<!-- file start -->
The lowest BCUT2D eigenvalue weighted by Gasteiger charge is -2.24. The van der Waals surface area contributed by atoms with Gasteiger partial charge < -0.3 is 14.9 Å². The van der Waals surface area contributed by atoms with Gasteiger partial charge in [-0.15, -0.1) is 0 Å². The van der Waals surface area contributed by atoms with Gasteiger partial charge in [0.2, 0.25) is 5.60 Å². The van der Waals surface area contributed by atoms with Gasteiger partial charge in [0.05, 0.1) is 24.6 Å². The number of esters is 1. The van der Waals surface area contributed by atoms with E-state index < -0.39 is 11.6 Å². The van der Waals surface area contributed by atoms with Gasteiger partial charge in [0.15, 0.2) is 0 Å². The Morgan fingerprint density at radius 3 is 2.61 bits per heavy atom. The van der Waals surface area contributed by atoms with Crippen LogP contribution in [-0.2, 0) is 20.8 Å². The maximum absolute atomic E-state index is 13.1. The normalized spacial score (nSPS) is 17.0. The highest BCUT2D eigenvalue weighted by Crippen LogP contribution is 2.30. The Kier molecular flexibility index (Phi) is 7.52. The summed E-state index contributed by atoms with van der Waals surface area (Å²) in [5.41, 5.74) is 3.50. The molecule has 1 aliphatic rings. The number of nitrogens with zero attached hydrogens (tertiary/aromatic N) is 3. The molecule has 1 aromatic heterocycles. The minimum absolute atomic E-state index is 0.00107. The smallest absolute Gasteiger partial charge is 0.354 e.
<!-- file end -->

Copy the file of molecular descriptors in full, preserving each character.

The lowest BCUT2D eigenvalue weighted by Gasteiger charge is -2.24. The van der Waals surface area contributed by atoms with Gasteiger partial charge < -0.3 is 14.9 Å². The van der Waals surface area contributed by atoms with Gasteiger partial charge in [-0.15, -0.1) is 0 Å². The van der Waals surface area contributed by atoms with Gasteiger partial charge in [0.2, 0.25) is 5.60 Å². The van der Waals surface area contributed by atoms with Gasteiger partial charge in [0.05, 0.1) is 24.6 Å². The number of esters is 1. The van der Waals surface area contributed by atoms with E-state index < -0.39 is 11.6 Å². The van der Waals surface area contributed by atoms with Gasteiger partial charge in [0.15, 0.2) is 0 Å². The Morgan fingerprint density at radius 3 is 2.61 bits per heavy atom. The van der Waals surface area contributed by atoms with Crippen LogP contribution in [-0.2, 0) is 20.8 Å². The maximum absolute atomic E-state index is 13.1. The normalized spacial score (nSPS) is 17.0. The highest BCUT2D eigenvalue weighted by Crippen LogP contribution is 2.30. The Kier molecular flexibility index (Phi) is 7.52. The summed E-state index contributed by atoms with van der Waals surface area (Å²) in [5.41, 5.74) is 3.50. The molecule has 1 aliphatic rings. The number of nitrogens with zero attached hydrogens (tertiary/aromatic N) is 3. The molecule has 1 aromatic heterocycles. The minimum absolute atomic E-state index is 0.00107. The smallest absolute Gasteiger partial charge is 0.354 e.